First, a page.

How sad! Odisha tribal man carried wife's dead body for 12 kms!
A tribal man from Kalahandi district of Orissa, Dana Majhi, had to carry his wife's dead body on his shoulders and walk with it for nearly 12 kms as he had no money to hire a hearse van
There was one Dashrath Manjhi who dug up an entire mountain in the memory of his wife and then there is this Majhi who walked upto 12 kilometers carrying his wife's dead body on his shoulders.
A tribal man from Kalahandi district of Orissa, Dana Majhi, had to carry his wife's dead body on his shoulders and walk with it for nearly 12 kms as he had no money to hire a hearse van.
It was a heart-wrenching site to see Dana Majhi wrap his wife Amangadei's body in old sheets, that he supposedly carried from the hospital, and then carry it on his shoulders with his teenaged daughter sobbing by his side.
Majhi walked from the hospital in Bhawanipatna town to his home in Melghar village in Kalahandi's Thuamul Rampur block. His wife died on Wednesday morning from complications arising from tuberculosis.
No official came to help him
“I requested everyone, but no one listened. What option did I have other than carrying her,” asked Majhi. However, some youths saw him after he had covered 12 kms and called for an ambulance that helped transport the body to Melghar village.
While Majhi says that the hospital authorities didn't help him, Kalahandi district collector Brundha D says that he did not wait for the vehicle to be arranged.
“We would have surely sent the body in a vehicle,” she told The Indian Express and also added that she had received Rs 2000 from the state government's funeral assistance scheme and also Rs 10, 000 from the Red Cross Fund of the district.
As expected political leaders started playing the blame game with former Kalahandi MP Bhakta Charan Das putting the blame on the Naveen Patnaik government. “When I was an MP, I had arranged two ambulances for the Bhawanipatna hospital. The vehicles could have been used in this case. What is the point of having them if they can’t help a poor tribal in the time of need?,” he asked.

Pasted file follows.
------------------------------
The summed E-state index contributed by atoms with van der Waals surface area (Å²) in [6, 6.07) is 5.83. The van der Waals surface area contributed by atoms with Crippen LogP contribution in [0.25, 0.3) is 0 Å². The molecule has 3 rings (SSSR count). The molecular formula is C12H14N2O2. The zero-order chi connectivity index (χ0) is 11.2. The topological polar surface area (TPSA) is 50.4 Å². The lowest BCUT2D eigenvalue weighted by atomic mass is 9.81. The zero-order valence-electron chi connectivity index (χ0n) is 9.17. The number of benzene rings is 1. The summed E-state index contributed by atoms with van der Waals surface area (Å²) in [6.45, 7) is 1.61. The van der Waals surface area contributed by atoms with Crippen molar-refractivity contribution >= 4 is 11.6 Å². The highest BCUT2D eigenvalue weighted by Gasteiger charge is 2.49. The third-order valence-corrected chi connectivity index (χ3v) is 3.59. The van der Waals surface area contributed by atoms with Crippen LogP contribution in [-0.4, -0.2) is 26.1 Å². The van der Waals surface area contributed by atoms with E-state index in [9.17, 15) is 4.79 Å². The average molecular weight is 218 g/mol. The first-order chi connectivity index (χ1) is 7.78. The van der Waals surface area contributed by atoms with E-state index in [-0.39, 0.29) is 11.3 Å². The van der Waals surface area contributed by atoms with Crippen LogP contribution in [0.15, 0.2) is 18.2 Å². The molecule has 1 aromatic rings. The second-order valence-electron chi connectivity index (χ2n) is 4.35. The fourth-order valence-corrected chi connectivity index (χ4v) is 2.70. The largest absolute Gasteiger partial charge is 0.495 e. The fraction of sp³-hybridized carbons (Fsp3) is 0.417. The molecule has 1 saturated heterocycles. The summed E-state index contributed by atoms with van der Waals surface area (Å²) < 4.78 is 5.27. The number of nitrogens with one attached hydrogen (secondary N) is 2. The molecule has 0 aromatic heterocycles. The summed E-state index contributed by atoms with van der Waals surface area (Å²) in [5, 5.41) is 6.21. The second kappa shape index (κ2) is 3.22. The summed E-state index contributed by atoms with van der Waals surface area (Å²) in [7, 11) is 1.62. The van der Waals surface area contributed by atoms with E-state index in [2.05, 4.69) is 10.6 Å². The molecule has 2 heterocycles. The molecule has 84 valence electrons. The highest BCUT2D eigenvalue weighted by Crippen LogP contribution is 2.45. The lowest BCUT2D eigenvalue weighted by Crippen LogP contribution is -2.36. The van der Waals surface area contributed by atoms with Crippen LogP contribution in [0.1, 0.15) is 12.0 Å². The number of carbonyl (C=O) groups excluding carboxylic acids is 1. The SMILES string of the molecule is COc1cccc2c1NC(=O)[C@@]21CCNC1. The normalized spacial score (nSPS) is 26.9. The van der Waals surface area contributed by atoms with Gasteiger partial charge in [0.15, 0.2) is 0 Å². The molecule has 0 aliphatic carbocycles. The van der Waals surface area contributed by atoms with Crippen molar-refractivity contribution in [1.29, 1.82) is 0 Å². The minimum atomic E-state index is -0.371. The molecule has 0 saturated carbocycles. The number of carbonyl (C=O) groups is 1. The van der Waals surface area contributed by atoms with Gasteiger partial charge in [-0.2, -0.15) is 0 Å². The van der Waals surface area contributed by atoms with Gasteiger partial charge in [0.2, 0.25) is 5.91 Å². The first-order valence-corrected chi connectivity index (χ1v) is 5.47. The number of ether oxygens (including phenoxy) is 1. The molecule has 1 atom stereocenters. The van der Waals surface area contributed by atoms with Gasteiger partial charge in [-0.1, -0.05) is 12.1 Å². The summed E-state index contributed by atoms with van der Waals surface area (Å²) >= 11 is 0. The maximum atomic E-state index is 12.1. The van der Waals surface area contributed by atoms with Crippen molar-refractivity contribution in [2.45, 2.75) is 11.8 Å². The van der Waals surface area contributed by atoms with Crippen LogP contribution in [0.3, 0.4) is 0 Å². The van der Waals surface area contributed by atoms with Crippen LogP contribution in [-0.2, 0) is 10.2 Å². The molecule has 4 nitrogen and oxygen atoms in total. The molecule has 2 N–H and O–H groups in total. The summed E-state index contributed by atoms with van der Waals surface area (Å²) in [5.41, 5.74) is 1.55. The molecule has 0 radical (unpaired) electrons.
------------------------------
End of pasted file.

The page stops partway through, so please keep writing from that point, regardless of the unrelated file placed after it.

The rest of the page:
Love in the time of crisis
While such incidents are quite common in the tribal belt of Orissa, it is heartening to see a husband walk with his dead wife's body on his shoulders for 12 kms, despite his background.
The fact that he had no money and still he overcame all odds to stay with his wife on her last journey of life, is a remarkable gesture of devotion. What's even more touching is the fact that his daughter shared the same love for her mother and made sure she stood by her father in times of crisis.
Both Dashrath Manjhi, who is known as the mountain man of India, and Dana Majhi come from very humble backgrounds and had no money to provide for their family. But both have stories that the nation would remember for the times to come.
For those who've forgotten, Dashrath Manjhi dug up the entire Gehlour mountain in Bihar after his wife died while crossing the hilly terrain one day. Apparently, his wife was carrying lunch for him and while crossing the Gehlour hills she slipped and injured herself very badly. She died soon after that, but Dashrath was so deeply disturbed that he dug up the entire hill to make a road and prevent other such injuries.
Such incidents that feature people from different walks of lives and how they manage to keep the faith intact despite all odds, can indeed be a lesson for all of us who are privileged and have everything we desire.
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